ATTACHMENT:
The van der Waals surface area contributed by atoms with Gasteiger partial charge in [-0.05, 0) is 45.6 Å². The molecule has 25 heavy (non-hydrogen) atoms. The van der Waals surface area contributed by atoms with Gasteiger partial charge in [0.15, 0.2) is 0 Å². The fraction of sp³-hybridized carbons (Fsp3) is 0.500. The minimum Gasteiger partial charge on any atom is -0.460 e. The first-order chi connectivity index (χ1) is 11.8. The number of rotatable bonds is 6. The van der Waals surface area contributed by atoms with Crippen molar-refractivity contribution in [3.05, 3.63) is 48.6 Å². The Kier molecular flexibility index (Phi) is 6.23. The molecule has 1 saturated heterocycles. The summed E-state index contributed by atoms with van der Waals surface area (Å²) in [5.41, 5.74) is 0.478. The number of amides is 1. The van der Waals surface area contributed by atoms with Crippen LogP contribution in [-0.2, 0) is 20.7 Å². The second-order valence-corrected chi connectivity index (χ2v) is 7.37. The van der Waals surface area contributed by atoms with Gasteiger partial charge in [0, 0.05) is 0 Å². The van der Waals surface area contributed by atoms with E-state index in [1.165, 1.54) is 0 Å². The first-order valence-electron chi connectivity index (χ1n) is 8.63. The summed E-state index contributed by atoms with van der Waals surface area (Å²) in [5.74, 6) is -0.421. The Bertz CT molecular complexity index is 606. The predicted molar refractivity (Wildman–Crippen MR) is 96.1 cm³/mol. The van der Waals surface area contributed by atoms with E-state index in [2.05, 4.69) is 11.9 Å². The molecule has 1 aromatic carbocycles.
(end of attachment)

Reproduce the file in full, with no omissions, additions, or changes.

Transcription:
The van der Waals surface area contributed by atoms with Gasteiger partial charge in [-0.05, 0) is 45.6 Å². The molecule has 25 heavy (non-hydrogen) atoms. The van der Waals surface area contributed by atoms with Gasteiger partial charge in [0.15, 0.2) is 0 Å². The fraction of sp³-hybridized carbons (Fsp3) is 0.500. The minimum Gasteiger partial charge on any atom is -0.460 e. The first-order chi connectivity index (χ1) is 11.8. The number of rotatable bonds is 6. The van der Waals surface area contributed by atoms with Crippen molar-refractivity contribution in [3.05, 3.63) is 48.6 Å². The Kier molecular flexibility index (Phi) is 6.23. The molecule has 1 saturated heterocycles. The summed E-state index contributed by atoms with van der Waals surface area (Å²) in [5.41, 5.74) is 0.478. The number of amides is 1. The van der Waals surface area contributed by atoms with Crippen LogP contribution in [-0.2, 0) is 20.7 Å². The second-order valence-corrected chi connectivity index (χ2v) is 7.37. The van der Waals surface area contributed by atoms with Gasteiger partial charge in [0, 0.05) is 0 Å². The van der Waals surface area contributed by atoms with E-state index in [1.165, 1.54) is 0 Å². The first-order valence-electron chi connectivity index (χ1n) is 8.63. The summed E-state index contributed by atoms with van der Waals surface area (Å²) in [5.74, 6) is -0.421. The Bertz CT molecular complexity index is 606. The predicted molar refractivity (Wildman–Crippen MR) is 96.1 cm³/mol. The van der Waals surface area contributed by atoms with E-state index in [2.05, 4.69) is 11.9 Å². The molecule has 1 aromatic carbocycles.